There are no reasons for optimism in Brussels, where the heads of states and governments are meeting for the European Union Summit on March 21-22: there is hardly anyone who believes that the Westminster will endorse Theresa May‘s Article 50 Agreement.
In absence of any changes in the text of the negotiated for two years deal itself, it is only context that changes, the perception of losses endorsing the deal, or preferring no-deal damages.However it is unlikely the MPs will change their minds, vote for the Agreement they have rejected two times already.
“On the Brexit, we need to be clear about ourselves, our British friends and our peoples. The withdrawal agreement cannot be renegotiated. In case of a British negative vote, we would go to a no-deal” explains Emmanuel Macron. At his arrival to the #EUCO the President ensured that France is ready for no-deal scenario, and will support enterprises, especially small businesses, but also fishery.
However in case the Westminster decides to accept May’s deal next week, the EU is ready to extend the Brexit deadline to 22 May, a day before the European elections vote will start. The top EU Brexit negotiator Michel Barnier said, while arriving to the Council, that a short extension can be only “conditional”.
Antonio Tajani, the president of the European Parliament expressed his solidarity with the families and victims of the Utrecht shooting, naming it “violence“, however without references to terrorism. (Image: Utrecht, The Netherlands).
Manfred Weber (Germany, EPP) the leader of the European People’s Party, and the candidate for the position of the European Commission president, also avoided to mention terrorist trace.
Guy Verhofstadt, the leader of the European Parliament Liberals (Belgium, ALDE), expressed his intention to “defeat hatred” by standing “strong together and defending our values”, without mentioning radical Islamic terrorism.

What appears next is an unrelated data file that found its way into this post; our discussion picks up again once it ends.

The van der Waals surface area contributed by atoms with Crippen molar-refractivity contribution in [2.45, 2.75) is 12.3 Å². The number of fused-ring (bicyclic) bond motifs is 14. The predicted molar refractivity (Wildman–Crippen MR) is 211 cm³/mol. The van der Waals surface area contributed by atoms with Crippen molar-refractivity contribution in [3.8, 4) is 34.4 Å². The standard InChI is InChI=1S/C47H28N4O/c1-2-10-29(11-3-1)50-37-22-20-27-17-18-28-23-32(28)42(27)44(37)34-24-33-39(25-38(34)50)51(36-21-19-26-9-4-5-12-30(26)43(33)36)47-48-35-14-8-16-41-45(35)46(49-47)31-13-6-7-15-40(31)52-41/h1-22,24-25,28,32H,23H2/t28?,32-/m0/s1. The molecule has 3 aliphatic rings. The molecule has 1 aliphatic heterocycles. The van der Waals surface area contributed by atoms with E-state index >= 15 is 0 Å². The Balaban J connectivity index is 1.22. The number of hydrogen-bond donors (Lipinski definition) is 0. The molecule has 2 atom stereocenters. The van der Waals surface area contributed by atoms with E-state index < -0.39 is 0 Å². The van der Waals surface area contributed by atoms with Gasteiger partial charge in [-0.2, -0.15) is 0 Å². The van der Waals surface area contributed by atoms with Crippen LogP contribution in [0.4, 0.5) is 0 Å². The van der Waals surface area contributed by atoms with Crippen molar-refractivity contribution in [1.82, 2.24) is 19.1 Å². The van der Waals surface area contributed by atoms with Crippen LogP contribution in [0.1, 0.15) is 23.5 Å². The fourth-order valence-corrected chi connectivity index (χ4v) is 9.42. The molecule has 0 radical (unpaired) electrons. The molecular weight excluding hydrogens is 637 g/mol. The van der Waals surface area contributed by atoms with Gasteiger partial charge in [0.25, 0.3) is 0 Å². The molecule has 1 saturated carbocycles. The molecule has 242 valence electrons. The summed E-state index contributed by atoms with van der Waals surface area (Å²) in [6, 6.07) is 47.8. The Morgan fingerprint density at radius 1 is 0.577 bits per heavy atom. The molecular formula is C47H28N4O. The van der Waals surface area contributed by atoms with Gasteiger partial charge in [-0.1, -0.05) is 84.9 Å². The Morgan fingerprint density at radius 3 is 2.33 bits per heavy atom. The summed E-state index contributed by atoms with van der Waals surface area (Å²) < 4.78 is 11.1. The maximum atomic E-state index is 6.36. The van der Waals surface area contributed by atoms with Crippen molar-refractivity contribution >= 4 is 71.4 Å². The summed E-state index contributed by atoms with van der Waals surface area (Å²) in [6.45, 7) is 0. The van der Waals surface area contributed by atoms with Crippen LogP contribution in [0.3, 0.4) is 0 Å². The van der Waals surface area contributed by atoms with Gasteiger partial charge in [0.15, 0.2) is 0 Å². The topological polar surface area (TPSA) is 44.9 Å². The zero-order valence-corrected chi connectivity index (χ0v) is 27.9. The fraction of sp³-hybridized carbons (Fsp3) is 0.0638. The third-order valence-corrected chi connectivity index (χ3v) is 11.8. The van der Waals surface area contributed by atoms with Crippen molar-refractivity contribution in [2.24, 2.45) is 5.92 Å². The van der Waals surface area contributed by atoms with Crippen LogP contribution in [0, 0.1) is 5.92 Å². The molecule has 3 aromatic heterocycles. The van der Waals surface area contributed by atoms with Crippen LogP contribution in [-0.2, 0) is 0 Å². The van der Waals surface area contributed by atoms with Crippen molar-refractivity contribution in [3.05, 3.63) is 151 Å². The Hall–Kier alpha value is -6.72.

Meanwhile the manhunt is on the way in Utrecht, the Turkish born assailant is at large, leaving behind three dead and five wounded. There are strong indications of terrorist attack, Dutch police claims.
The police asks you to look out for the 37 year old Gökman Tanis (born in Turkey) associated with the incident this morning at the in .
Do not approach Gökman Tanis but call 0800-6070
Three people were killed and nine others injured in a shooting in a tram in Dutch University city of #Utrecht, the mayor said, Dutch broadcaster NOS reported.
Police said they were looking for a 37-year-old man of Turkish origin identified as Gokmen Tanis.
Jean-Claude Juncker, the president of the European Commission expressed his solidarity with Dutch people during this difficult times in a telephone conversation with Prime minister Mark Rutte.
AMENDED: Five injured, but not nine, Utrecht police informed via Twitter micro blog.
After the Article 50 deal was voted done, the entire Brexit situation entered ‘uncharted waters‘ exactly the way British Prime Minister Theresa May warned, and the latest Westminster request for departure delay made the it even more complicated.
From the legal point of view the delay could be granted by the EU until the day of the European elections: in case the UK is still a member-state of the bloc, it is oblige to participate, because the Treaty clearly stipulates the right of citizens to elect and be elected to the European Parliament. Being de jure a member-state Britain would be forced by the power of its international obligations to enter the process. There is also concern about “hijacking” the elections, and intoxicating the European debate with UK protracted political argument.